During August, a whopping 4.3 million people quit their jobs, according to data from the U.S. Department of Labor.
Some employers are responding to the exodus, known as The Great Resignation, by increasing pay, according to Monster's 2021 Hiring Report. Since September 2020, average hourly wages have increased $1.35, from $29.50 to $30.85 for all employees on private nonfarm payrolls, which includes industries like construction, education, and leisure and hospitality, according to data released by the U.S. Bureau of Labor Statistics.
However, some economists push back on the idea that wages are rising for all workers. The reason it appears like wages are increasing is because the "composition" of workers changed during the pandemic, says Elise Gould, a senior economist at the Economic Policy Institute.
The industries that have recovered the most jobs since the pandemic started are higher paying, like professional and business services and financial activities. As more and more lower paying jobs remain open, it shifts the average hourly wage higher.
So hourly pay going up is "information, but it's not necessarily telling us what individual workers are experiencing," Gould says, especially low-wage workers. "Wages grew a ton between 2019 and 2020 because, essentially, the bottom dropped out of the labor market," she says. This has been referred to as the "K-shaped recovery," or how high-income and low-income workers have experienced different financial challenges during pandemic.
In August, the employment rate for workers making less than $27,000 per year was still down 25.6% compared to January 2020, according to Opportunity Insights Economic Tracker. However, employment rates for those making between $27,000 and $60,000 and those making more than $60,000 were up 3.3% and 10%, respectively.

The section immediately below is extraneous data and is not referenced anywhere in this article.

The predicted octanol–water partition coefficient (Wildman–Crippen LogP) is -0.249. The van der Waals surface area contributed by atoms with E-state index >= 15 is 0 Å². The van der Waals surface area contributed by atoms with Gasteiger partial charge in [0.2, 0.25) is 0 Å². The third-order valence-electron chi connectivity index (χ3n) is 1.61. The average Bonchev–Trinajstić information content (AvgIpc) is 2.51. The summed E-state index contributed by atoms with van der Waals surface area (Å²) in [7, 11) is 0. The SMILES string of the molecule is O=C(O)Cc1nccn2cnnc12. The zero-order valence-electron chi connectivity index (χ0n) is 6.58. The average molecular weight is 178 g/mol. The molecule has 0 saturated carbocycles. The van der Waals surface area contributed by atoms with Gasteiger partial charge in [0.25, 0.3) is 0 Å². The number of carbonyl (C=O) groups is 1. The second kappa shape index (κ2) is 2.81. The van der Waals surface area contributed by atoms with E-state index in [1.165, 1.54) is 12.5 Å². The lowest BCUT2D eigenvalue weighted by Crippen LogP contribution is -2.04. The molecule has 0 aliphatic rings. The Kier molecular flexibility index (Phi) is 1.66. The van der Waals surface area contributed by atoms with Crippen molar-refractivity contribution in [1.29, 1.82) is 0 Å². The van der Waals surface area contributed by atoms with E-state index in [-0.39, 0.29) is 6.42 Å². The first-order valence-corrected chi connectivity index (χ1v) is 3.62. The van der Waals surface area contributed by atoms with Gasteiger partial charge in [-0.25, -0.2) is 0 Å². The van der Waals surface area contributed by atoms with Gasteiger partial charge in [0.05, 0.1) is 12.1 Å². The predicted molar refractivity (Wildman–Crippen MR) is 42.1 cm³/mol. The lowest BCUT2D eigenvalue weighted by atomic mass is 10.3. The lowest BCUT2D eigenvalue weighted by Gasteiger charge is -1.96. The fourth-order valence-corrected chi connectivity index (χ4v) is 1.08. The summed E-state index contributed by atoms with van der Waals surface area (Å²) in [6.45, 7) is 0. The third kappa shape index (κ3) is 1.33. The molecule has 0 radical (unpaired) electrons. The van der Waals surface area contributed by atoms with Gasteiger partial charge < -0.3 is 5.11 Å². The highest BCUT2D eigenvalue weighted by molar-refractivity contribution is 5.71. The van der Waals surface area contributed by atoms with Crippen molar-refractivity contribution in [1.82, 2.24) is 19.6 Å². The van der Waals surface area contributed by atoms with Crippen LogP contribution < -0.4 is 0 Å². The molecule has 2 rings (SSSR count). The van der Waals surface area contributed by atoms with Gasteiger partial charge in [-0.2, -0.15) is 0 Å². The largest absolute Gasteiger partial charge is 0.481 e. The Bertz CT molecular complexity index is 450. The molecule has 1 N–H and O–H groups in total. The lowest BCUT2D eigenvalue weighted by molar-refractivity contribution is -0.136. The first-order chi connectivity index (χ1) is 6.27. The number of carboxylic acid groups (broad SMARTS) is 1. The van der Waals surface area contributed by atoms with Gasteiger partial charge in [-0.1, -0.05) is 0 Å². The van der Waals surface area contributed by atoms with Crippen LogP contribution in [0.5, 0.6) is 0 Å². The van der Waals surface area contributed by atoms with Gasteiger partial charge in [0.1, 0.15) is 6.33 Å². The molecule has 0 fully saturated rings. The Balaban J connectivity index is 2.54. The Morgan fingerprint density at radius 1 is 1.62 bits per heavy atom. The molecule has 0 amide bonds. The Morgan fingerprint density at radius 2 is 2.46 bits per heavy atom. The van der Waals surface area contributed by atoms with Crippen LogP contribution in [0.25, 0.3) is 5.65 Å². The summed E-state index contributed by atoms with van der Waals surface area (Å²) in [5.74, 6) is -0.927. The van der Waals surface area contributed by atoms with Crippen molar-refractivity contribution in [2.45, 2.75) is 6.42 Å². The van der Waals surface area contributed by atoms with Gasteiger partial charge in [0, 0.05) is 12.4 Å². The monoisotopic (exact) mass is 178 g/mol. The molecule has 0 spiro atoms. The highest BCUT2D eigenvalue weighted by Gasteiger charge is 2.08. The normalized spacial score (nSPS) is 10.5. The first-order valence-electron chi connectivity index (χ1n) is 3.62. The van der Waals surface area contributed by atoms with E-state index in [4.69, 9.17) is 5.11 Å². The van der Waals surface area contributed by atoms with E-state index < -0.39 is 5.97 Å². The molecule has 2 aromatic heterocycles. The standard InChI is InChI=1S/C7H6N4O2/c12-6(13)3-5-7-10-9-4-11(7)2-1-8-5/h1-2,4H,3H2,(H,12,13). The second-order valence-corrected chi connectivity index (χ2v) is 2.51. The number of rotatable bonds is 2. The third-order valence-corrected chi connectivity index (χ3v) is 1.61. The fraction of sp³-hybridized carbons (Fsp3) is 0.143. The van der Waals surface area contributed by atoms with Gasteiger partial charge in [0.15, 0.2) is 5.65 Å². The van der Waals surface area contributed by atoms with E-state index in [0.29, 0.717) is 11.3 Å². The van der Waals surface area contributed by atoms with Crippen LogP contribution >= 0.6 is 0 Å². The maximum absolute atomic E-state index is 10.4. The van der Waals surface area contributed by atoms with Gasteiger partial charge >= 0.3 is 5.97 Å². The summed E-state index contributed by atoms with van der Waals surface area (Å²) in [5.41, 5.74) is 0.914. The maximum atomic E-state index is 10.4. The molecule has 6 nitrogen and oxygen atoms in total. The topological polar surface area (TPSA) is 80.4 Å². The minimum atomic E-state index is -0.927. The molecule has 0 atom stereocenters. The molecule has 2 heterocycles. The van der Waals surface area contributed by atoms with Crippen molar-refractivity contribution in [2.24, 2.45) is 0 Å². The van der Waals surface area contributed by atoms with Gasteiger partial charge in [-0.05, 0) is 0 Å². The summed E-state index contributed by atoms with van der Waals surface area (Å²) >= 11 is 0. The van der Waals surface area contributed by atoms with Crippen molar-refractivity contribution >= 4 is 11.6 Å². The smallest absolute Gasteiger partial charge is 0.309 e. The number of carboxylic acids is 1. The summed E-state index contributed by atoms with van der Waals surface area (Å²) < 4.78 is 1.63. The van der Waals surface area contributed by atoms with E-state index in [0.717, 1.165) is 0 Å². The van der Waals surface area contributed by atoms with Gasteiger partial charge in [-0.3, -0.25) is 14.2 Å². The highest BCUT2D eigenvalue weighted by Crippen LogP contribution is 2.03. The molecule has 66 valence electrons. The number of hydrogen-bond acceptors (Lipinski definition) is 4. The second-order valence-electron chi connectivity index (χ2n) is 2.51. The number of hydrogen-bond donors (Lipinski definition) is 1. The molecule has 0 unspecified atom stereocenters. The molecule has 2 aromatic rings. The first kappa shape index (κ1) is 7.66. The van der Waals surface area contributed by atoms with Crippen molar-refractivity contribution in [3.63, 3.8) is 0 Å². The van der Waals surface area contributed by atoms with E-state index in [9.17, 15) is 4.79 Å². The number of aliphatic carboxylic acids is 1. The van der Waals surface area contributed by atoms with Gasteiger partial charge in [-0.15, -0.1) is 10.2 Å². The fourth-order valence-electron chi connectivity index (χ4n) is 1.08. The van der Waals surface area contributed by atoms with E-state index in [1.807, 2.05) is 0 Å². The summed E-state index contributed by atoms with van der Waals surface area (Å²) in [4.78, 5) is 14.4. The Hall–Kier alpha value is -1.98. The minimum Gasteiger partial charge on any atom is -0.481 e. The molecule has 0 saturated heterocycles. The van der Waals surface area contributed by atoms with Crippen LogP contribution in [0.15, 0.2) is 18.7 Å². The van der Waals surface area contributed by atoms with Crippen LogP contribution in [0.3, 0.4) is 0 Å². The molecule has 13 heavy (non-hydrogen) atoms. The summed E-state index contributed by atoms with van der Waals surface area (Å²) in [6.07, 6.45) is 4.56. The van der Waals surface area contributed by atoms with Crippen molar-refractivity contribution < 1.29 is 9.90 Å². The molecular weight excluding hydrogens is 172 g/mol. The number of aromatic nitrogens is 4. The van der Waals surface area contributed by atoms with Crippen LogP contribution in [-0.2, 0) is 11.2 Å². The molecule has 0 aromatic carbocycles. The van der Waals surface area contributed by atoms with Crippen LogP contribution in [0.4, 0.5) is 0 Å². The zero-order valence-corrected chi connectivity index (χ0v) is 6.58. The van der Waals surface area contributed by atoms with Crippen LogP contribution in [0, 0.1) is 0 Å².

For example, hospitality and leisure took a big hit during the pandemic. Employment in this industry is still down 9.4% from February 2020, according to BLS data. In September 2021, workers in that industry earned, on average, $18.95 per hour, significantly less than $30.85, the average hourly wage of all workers.
Average hourly pay could even go down in the near future, Gould says: "As more low-wage workers come back to the labor market, as the economy opens up more and we bring back restaurant and hotel workers, then you might actually see wages falling."
Current wages often aren't adjusted for inflation, she adds: "If things are getting more expensive and wages aren't keeping up, then that's relevant."
While the mix of jobs in the labor market might be pulling the average hourly pay up, there is still a greater demand for workers than there is supply, says Mark Muro, senior fellow at Metropolitan Policy Program at Brookings Institute.
Some companies are even requiring corporate employees to pick up shifts in retail stores and restaurants. Raising Cane's, for example, is deploying one-third of workers, including the company's co-CEO and COO, to take shifts being cooks and cashiers onsite. Job hunters could use this to their advantage.
"I think there is upward pressure in the current economy," Muro says. "Especially because many of those returning are caught struggling with various day-care challenges and school challenges and hesitancy about face-to-face work."
The delta variant exacerbated the problems corporations were having getting people to return to jobs for salaries that were unsatisfactory pre-pandemic, he says. While wages may begin to flatten next year, right now "pay is ticking up," he says.
If you're applying for a job in the service industry, you might not get $30 an hour, but you may well get more than you would have pre-pandemic. Chipotle Mexican Grill raised its wages to $15 per hour and Costco raised its minimum wage to $16 per hour.
"Wage pressures should ease next year, maybe early next year, but for now the labor market remains pretty tight and it's a decent time for workers to go back and find new jobs and maybe get a pay increase," he says.
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